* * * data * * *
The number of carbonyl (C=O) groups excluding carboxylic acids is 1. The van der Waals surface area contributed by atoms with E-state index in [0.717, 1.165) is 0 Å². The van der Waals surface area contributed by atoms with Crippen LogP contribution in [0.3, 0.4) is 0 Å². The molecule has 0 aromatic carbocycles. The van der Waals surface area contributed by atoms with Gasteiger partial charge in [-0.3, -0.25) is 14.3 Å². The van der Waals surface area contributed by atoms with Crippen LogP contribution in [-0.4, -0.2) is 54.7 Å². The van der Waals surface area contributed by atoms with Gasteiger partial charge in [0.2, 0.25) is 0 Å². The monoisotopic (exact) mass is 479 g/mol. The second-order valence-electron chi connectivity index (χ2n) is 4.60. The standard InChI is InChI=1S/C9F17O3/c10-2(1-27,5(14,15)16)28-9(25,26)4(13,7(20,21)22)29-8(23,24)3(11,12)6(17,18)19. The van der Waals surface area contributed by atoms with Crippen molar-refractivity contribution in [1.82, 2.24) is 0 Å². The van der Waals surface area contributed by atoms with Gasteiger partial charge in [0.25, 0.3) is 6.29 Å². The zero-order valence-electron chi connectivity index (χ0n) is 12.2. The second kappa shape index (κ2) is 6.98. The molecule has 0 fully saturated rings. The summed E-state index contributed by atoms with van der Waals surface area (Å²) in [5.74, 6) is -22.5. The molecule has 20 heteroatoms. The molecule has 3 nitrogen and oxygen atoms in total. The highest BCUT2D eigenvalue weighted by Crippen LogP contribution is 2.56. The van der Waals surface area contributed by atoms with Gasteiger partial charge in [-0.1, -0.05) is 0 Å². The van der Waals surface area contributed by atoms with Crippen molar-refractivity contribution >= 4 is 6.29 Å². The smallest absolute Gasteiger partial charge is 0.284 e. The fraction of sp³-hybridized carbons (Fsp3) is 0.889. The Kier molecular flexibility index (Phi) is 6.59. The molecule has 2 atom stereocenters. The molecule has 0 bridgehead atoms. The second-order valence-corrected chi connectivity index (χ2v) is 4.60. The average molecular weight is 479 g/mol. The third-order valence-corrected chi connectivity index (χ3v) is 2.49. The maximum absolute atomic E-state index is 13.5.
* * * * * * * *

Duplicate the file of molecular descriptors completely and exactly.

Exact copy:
The number of carbonyl (C=O) groups excluding carboxylic acids is 1. The van der Waals surface area contributed by atoms with E-state index in [0.717, 1.165) is 0 Å². The van der Waals surface area contributed by atoms with Crippen LogP contribution in [0.3, 0.4) is 0 Å². The molecule has 0 aromatic carbocycles. The van der Waals surface area contributed by atoms with Gasteiger partial charge in [-0.3, -0.25) is 14.3 Å². The van der Waals surface area contributed by atoms with Crippen LogP contribution in [-0.4, -0.2) is 54.7 Å². The van der Waals surface area contributed by atoms with Gasteiger partial charge in [0.2, 0.25) is 0 Å². The monoisotopic (exact) mass is 479 g/mol. The second-order valence-electron chi connectivity index (χ2n) is 4.60. The standard InChI is InChI=1S/C9F17O3/c10-2(1-27,5(14,15)16)28-9(25,26)4(13,7(20,21)22)29-8(23,24)3(11,12)6(17,18)19. The van der Waals surface area contributed by atoms with Crippen molar-refractivity contribution in [1.82, 2.24) is 0 Å². The van der Waals surface area contributed by atoms with Gasteiger partial charge in [0.25, 0.3) is 6.29 Å². The zero-order valence-electron chi connectivity index (χ0n) is 12.2. The second kappa shape index (κ2) is 6.98. The molecule has 0 fully saturated rings. The summed E-state index contributed by atoms with van der Waals surface area (Å²) in [5.74, 6) is -22.5. The molecule has 20 heteroatoms. The molecule has 3 nitrogen and oxygen atoms in total. The highest BCUT2D eigenvalue weighted by Crippen LogP contribution is 2.56. The van der Waals surface area contributed by atoms with Gasteiger partial charge in [-0.1, -0.05) is 0 Å². The van der Waals surface area contributed by atoms with Crippen molar-refractivity contribution >= 4 is 6.29 Å². The smallest absolute Gasteiger partial charge is 0.284 e. The fraction of sp³-hybridized carbons (Fsp3) is 0.889. The Kier molecular flexibility index (Phi) is 6.59. The molecule has 2 atom stereocenters. The molecule has 0 bridgehead atoms. The second-order valence-corrected chi connectivity index (χ2v) is 4.60. The average molecular weight is 479 g/mol. The third-order valence-corrected chi connectivity index (χ3v) is 2.49. The maximum absolute atomic E-state index is 13.5.